Bio Students Participate in Genetic Research

Breeding new lines of flies for researchers

Students hunch over microscopes, adjusting knobs and squinting until an image comes into view, one of the dazzling DNA lines of fruit flies. For the very first time, Academy is offering a hands-on, “real science” course that branches from the revolutionary Fruit Fly lab initiated by Dr. Seung Kim and Dr. Lutz Kockel of Stanford University. So what exactly is the point of the class? According to Meg Reese, one of the two teachers of this brand-new course, “we are doing a series of specific [genetic] crosses with specific flies in order to create an end product which is finally coming out right now. We’re generating these transgenic [genetically modified] flies, which will theoretically have a new genetic code because they’ve got a jumping gene inserted somewhere new in their genome.” Essentially, students will generate unique fly lines by sequencing fly DNA.
Instead of being in the classroom all day, students are “in the lab every single day,” notes Reese. She continued, “Sometimes it’s the entire class period and sometimes it might just be half the class period. And then we’ll cover some content as well. But for now, this first part of the course has been very lab intensive.”

the students really enjoy being in the lab. It’s been fun to teach them how to identify the different characteristics of the flies and learn how to take care of them.”

— Miranda Fleig

Deciding it was “an opportunity [they] couldn’t pass up,” the two Academy teachers, Reese and AP Biology teacher Miranda Fleig began a rigorous training program during the summer of 2021 to teach them how to teach this brand-new course. “It was pretty intense,” says Reese. “We were in the lab and getting trained by the experts and learning how to identify all these characteristics on the flies and how to do the molecular components and even how to dissect larvae.”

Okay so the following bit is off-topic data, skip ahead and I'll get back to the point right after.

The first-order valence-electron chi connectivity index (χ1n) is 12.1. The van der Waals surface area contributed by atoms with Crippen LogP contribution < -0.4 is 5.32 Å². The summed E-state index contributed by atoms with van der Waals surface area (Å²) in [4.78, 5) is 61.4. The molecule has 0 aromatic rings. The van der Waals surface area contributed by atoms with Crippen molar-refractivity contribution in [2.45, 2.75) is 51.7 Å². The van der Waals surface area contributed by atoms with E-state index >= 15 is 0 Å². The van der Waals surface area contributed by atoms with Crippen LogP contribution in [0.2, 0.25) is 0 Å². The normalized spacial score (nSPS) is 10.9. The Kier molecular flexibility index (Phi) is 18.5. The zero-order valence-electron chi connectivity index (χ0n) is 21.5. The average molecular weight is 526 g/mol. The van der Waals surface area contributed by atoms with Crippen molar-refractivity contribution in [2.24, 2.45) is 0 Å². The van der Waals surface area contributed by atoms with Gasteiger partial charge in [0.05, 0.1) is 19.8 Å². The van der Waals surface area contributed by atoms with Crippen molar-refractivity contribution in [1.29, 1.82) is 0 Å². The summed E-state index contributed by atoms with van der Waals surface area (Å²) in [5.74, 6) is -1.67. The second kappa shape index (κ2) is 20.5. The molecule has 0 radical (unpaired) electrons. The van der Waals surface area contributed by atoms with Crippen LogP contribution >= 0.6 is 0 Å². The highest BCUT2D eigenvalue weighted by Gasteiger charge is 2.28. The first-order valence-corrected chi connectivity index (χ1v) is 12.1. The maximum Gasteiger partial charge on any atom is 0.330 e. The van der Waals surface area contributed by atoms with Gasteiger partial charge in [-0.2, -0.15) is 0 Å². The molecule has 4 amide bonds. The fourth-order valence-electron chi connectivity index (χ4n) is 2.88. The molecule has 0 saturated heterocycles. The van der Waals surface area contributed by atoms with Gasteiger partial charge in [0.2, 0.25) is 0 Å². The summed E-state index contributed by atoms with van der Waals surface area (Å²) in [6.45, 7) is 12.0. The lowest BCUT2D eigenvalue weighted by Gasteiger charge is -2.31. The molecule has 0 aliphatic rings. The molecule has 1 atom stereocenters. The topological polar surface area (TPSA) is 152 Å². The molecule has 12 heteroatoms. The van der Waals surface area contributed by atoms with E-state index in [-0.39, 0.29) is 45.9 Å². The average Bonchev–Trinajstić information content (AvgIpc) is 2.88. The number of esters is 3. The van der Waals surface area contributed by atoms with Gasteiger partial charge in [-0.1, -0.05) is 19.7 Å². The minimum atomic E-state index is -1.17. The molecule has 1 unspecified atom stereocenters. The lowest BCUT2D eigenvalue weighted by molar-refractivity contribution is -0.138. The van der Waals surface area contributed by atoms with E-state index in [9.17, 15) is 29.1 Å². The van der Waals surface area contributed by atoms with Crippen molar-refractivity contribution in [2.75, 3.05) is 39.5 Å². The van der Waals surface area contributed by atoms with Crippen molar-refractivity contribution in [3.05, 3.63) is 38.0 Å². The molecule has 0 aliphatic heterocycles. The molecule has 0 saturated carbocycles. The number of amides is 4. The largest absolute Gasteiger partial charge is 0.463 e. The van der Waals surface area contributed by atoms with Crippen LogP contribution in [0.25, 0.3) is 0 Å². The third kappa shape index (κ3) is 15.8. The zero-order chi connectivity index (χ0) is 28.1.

Audrey Lee, Natasha Sun and classmates at work. (Bella Tolk ’24)

According to Dr. Kim of Stanford, who recently visited campus, much of early science education is taught by “reading and recitation and regurgitation,” with no “resemblance to what a scientist does, which is to ask questions, to think about the right questions to ask, and to face a complete unknown, unscripted activity.” While Kim and Kockel have been experimenting with fruit flies’ DNA since 2001, they decided they wanted to “shift the paradigm” and begin teaching by doing, just as Academy’s motto, scientia ad faciendum (knowledge for the sake of doing), suggests. It seemed obvious to Kim, in retrospect: after all, you wouldn’t “learn to play an instrument only by reading textbooks about it.” Soon after this idea, he and his team came up with an idea “to co-opt a classroom for fly genetics.” The first year the class was implemented, at Phillips Exeter Academy in New Hampshire in 2012, was “pretty much an unmitigated success.” Since then, ten more schools have adopted this class.